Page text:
In Webster’s dictionary, one of the definitions given for depression is hopelessness. Without hope there is no reason to go on, no purpose in life; without hope that things will change, improve, move towards some goal or purpose, there is no future. And without a future there is no reason for a now. So what is in this booklet? It contains the words and promises of God.

The writer of this psalm calls on God to deliver him from death and famine. We know, however, that God does not deliver all who trust in Him from these horrors of life, yet we can still place our trust in Him because…well, because His is the only one big enough to hear our cries, to be there with us in the midst of our struggles, and to deliver us “home” to heaven when our time has come. Without hope in someone bigger than you or I, life can become too much to handle.

Our hope is indeed in Him whose unfailing love is our greatest promise from His Word: The Book of Hope.

PRAYER: God as I bow my head, I trust You sense my fears, understand my struggles, and know my need for a life raft of hope. Help me cling to Your Word as an assurance of the hope available to me. I rest in that hope and rejoice in the promises of Your unfailing love.

“Behold, the eye of the LORD is on those who fear Him, on those who hope for His lovingkindness. To deliver their soul from death and to keep them alive in famine.
Our soul waits for the LORD; He is our help and our shield. For our heart rejoices in Him, because we trust in His holy name. Let Your lovingkindness, O LORD, be upon us,
according as we have hoped in You” (Psalm 33:18-22 NASB).

Weak, and Proud of It

September 26, 2020 by  
Filed under Daily Devotions, Life Topics

By Cheri Cowell –

“I just can’t go on,” the cry for help rises as a chorus from thousands of counseling rooms around the country.

There are many reasons for this cry, but one of the most common is despair and depression. I’m not talking about clinical depression, and if you have been feeling this way for a long time and it is affecting your ability to function, please see a counselor, for no one should have to suffer when help is available.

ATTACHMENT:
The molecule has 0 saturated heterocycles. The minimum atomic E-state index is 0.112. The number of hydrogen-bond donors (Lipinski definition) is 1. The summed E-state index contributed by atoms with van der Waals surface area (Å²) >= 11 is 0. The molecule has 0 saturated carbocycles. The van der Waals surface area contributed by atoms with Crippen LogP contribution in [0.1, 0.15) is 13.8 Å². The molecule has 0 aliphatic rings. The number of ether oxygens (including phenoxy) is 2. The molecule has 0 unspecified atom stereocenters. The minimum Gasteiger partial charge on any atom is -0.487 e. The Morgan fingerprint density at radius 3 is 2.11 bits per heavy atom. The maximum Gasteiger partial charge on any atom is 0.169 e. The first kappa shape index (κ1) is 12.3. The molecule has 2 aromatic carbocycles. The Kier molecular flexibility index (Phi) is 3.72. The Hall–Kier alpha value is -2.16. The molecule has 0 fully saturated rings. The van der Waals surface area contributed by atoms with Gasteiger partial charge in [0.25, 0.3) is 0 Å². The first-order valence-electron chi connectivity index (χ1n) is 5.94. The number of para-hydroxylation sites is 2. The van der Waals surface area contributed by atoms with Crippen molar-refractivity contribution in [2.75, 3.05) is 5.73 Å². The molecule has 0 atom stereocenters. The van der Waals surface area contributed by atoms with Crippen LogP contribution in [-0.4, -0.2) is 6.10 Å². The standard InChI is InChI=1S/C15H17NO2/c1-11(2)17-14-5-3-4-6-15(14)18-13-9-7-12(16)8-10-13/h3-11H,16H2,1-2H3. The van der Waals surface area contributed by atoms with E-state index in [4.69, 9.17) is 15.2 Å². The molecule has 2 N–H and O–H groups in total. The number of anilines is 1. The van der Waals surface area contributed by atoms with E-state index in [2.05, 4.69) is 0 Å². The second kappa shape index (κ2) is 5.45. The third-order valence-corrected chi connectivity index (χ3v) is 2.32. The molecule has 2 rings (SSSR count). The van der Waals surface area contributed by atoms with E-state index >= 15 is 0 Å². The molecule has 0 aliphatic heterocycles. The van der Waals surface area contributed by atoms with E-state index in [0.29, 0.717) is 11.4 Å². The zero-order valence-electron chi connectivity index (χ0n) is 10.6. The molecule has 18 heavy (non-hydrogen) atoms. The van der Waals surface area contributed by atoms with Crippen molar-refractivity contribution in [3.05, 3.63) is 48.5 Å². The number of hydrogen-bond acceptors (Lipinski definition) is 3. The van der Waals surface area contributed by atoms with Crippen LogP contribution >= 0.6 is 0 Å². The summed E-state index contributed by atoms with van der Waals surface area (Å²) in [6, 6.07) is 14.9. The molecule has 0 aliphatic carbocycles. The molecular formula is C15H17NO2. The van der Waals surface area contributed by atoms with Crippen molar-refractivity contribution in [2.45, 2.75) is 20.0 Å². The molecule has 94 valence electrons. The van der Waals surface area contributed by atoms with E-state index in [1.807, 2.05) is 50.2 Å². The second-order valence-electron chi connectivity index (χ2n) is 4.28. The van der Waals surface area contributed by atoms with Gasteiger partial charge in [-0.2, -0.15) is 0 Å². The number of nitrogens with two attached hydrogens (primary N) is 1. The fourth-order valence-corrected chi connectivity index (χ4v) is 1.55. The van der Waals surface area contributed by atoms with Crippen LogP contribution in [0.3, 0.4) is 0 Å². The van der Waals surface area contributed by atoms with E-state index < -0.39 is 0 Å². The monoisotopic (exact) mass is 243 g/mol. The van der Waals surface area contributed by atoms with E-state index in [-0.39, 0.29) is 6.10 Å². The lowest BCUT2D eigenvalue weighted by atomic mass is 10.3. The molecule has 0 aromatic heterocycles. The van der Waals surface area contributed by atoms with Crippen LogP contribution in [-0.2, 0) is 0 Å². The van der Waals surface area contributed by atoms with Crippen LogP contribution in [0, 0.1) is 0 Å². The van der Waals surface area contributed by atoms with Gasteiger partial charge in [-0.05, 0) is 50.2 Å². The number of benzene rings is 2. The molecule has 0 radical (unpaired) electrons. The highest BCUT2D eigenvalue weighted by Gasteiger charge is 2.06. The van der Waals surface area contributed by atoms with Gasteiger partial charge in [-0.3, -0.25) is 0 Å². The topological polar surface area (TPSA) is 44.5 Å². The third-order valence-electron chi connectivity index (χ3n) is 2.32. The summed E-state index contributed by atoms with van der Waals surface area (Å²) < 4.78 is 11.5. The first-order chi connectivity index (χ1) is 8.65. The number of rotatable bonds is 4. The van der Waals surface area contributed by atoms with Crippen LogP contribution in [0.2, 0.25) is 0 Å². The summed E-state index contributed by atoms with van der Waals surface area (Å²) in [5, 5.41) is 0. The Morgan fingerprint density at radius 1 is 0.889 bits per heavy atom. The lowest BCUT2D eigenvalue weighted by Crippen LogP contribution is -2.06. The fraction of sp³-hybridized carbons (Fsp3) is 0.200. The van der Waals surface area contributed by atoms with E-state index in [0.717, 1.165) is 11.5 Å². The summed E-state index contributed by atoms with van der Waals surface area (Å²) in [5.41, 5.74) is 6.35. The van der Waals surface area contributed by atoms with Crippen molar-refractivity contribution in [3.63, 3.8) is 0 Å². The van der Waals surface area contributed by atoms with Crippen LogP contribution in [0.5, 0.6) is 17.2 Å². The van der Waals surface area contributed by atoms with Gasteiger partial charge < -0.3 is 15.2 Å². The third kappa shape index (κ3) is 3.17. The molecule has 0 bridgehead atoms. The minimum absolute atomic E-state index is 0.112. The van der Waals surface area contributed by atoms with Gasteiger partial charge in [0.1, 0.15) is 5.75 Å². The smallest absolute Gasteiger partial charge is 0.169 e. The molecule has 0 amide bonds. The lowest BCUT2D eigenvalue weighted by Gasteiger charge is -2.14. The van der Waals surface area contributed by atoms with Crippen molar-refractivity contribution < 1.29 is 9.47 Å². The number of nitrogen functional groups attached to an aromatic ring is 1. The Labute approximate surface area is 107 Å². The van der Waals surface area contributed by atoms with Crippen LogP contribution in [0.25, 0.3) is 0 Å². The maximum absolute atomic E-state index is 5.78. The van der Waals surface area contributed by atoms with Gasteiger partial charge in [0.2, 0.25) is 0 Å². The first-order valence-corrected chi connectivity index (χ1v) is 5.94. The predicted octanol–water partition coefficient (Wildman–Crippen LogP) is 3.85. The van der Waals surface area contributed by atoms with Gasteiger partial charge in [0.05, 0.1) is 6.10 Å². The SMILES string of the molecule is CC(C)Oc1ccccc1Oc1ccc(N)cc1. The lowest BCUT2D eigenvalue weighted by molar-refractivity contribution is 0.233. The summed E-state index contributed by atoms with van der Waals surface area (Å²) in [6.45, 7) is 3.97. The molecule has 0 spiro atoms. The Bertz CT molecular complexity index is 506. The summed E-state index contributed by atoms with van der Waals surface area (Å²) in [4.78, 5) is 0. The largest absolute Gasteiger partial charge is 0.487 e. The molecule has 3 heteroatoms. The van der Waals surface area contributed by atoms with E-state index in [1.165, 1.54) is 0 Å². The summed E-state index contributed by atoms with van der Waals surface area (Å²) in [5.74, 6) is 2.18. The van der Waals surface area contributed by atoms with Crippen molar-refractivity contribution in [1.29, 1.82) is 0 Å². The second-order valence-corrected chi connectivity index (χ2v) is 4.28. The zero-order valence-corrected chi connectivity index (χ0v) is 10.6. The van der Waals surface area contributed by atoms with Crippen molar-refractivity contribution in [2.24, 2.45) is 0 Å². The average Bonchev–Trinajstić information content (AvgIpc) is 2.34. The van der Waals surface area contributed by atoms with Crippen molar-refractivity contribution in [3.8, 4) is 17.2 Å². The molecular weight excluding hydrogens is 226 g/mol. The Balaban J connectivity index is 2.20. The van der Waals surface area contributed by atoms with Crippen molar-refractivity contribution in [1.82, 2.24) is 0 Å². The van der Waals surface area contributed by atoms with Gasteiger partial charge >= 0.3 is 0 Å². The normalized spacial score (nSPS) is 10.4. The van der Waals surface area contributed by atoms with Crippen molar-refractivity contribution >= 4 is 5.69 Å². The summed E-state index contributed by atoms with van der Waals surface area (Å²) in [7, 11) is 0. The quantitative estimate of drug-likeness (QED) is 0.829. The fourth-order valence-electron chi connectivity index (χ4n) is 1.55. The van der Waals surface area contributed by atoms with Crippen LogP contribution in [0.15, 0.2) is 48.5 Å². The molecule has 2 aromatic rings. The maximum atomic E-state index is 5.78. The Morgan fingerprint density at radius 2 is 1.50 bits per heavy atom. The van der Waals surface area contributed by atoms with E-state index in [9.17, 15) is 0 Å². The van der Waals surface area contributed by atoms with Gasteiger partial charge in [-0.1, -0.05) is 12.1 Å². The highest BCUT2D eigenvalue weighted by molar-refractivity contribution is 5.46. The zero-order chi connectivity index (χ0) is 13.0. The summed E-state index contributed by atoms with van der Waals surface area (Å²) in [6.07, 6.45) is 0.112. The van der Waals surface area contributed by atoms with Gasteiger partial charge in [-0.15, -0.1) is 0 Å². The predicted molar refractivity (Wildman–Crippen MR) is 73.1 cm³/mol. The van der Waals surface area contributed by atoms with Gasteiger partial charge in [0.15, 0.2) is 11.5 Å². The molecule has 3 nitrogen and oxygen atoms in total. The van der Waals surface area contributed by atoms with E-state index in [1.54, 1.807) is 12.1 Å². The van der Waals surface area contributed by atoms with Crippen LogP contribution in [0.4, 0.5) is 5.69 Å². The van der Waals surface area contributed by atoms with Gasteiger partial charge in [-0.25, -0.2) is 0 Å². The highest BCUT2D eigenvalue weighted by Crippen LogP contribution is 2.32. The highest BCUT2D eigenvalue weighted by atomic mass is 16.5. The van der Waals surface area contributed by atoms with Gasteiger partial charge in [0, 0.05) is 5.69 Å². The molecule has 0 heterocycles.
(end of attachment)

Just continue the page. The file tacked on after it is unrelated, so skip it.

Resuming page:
The kind of despair and depression I am referring to is a sense that the world’s problems are just too big, and we see ourselves as powerless and overwhelmed by the magnitude of the demands on our time and ability.

But God has an answer for our despair. It is called grace.

God’s grace is His unearned and undeserved favor. It is God, withholding what we deserve and instead giving us His acceptance and love. When He says His grace is sufficient, He is saying that when we fully realize He is giving us His love instead of what we deserve, that should be enough for us. If we were sufficient in ourselves and did not need His grace, then we could handle all of life’s problems on our own and we wouldn’t need Him.

However, since we are not sufficient and are instead weak and powerless, we need Him. It is only because we need Him, because we are weak, that He can be strong for us. His strength is made perfect in our weaknesses. When we see our weaknesses as opportunities for God to show His power, we can join Paul in saying, “Therefore I will boast all the more gladly about my weaknesses, so that Christ’s power may rest on me.”

PRAYER: I praise You, God, for Your unmerited favor, for Your sufficient grace. Help me when I am feeling weak, to see my weakness as an opportunity for You to show Your power through me.

“But he said to me, “My grace is sufficient for you, for my power is made perfect in weakness.” Therefore I will boast all the more gladly about my weaknesses, so that Christ’s power may rest on me” (2 Corinthians 12:9 NIV).